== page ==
Attacks on the Press in 1998 - El Salvador
|Publisher||Committee to Protect Journalists|
|Publication Date||February 1999|
|Cite as||Committee to Protect Journalists, Attacks on the Press in 1998 - El Salvador, February 1999, available at: http://www.refworld.org/docid/47c5656bc.html [accessed 23 July 2014]|
As of December 31, 1998
There have been few violent attacks against the press since the end of the Salvadoran civil war in 1993, but legal impediments, a lack of resources and training, and a series of minor incidents impeded Salvadoran journalists' work.
Although defamation is a criminal offense punishable by up to four years in prison, the most serious legal issue threatening the Salvadoran press is the implementation of Article 272 of the penal code, which grants judges the authority to bar coverage of trials where the moral order, the public interest, or national security could be affected. In at least three instances since the law went into effect in April, Salvadoran judges banned coverage of sensitive trials, including the trial of the men accused of the August 1997 murder of radio newscaster Lorena Saravia.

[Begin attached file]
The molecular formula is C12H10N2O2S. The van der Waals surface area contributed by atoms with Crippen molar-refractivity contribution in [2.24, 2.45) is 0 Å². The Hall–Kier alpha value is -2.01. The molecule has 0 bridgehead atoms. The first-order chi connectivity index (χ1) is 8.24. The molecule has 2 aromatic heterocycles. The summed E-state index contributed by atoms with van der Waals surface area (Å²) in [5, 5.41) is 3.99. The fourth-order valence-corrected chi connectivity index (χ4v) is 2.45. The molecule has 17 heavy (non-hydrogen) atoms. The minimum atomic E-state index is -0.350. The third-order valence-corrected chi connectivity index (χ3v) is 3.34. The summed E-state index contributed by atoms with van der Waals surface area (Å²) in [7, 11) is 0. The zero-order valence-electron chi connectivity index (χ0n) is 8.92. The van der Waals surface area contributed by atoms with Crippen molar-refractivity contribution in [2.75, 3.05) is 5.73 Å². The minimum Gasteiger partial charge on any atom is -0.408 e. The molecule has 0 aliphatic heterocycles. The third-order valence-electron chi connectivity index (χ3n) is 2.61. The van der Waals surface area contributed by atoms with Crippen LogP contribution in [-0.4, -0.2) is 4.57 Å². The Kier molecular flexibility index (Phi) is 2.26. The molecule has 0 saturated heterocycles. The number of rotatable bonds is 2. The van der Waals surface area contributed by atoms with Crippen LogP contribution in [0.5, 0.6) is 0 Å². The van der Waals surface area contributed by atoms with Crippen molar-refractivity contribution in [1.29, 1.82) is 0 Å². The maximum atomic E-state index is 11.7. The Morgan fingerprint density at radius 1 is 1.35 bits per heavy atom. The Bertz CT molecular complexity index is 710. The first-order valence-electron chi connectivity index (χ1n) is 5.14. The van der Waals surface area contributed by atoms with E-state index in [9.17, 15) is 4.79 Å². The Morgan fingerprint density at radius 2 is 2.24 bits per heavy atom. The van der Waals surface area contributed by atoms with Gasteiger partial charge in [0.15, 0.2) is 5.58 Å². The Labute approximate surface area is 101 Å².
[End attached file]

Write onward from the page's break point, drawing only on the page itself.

In February, Salvadoran police announced with great fanfare that they had arrested 13 people, among them several former police officers, for the murder of Saravia, who they alleged had been killed on the orders of a jilted lover. Five men were immediately released because of lack of evidence. Seven months later, the remaining eight were set free by a judge who ruled that they had been framed in an internecine police department dispute. While the motive for Saravia's murder remains unclear, the handling of the investigation has raised concerns about a possible cover-up.
Although a new generation of young reporters has improved the quality of journalism, an emphasis on covering breaking news and press releases means there is little investigative or probing reporting. Because of the possibility of violent reprisal, certain topics remain off limits, particularly the growing power of violent drug traffickers. "No one is looking into this," noted one veteran journalist. "It's just too dangerous."